If I just get out of the way by not paying attention to any distress, my discharge and re-evaluation go better and faster.

Another useful thing I do is to read and think about theory from a place outside of my distress. I recently reviewed some of the Guidelines in session, and I was able to discharge what I needed to in order to be really clear about the information. It was effortless and fun.

YAWNING

I discovered that I have judgmental distress patterns about what a good session is. While it is true that I have understatement sessions that lead me to heavy crying, sweating, laughing, and shaking, the most common discharge I have with this technique is yawning. I have to remind myself that yawning is legitimate discharge. I have not found any RC theory that says that yawning is less important or will contribute less to a person's re-emergence than other forms of discharge. I am beginning to let myself relax into long sessions where I say the understatement and yawn over and over and over again. I have lots of clear thinking during my yawning spells. I make many connections and decisions in and around my big yawns.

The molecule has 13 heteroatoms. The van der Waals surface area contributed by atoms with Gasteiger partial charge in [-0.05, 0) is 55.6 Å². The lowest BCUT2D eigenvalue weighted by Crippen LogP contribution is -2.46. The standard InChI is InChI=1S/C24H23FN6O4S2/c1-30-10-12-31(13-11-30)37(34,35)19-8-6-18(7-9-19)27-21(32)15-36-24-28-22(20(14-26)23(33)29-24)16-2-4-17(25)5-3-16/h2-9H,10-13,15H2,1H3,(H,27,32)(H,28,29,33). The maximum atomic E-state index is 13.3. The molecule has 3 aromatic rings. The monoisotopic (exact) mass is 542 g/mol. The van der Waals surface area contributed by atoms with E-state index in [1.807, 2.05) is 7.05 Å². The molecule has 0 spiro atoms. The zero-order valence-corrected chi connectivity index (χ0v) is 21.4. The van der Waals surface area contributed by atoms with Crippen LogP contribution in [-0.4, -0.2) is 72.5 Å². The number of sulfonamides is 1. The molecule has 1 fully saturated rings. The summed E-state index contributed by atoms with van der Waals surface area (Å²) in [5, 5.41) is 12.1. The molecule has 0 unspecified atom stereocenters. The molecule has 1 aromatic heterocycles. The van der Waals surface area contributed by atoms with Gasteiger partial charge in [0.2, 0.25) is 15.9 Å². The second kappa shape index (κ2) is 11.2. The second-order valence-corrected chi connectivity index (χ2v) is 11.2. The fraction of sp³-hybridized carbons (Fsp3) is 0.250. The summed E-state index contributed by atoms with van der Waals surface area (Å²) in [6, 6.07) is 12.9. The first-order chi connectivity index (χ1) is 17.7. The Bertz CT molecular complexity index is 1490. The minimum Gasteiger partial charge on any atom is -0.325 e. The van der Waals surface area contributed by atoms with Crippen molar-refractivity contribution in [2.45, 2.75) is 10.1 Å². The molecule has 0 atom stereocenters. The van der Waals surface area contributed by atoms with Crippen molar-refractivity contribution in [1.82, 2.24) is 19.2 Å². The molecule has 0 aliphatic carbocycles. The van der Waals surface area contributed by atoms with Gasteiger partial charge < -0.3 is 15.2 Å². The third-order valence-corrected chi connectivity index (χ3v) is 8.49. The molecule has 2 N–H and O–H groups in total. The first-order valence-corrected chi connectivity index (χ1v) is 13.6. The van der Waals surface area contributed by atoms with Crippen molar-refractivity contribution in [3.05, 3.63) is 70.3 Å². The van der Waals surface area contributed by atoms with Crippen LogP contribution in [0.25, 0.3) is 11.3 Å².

Sometimes my yawns are so big and long that my face and head hurt. I noticed that I can relax my head and face during yawns without interrupting them. I also have experienced an old sound (last heard in my childhood) during some yawns that I believe is the bones of my skull shifting as I release physical tension.

I realized that each time I was hurt there was probably a physical tension that accompanied that hurt. Experiences of grief, terror, embarrassment, or boredom had an effect on my body. Hurt upon hurt left layers of physical tension. It makes sense that there would be lots of yawns in me, and I am welcoming them more and more.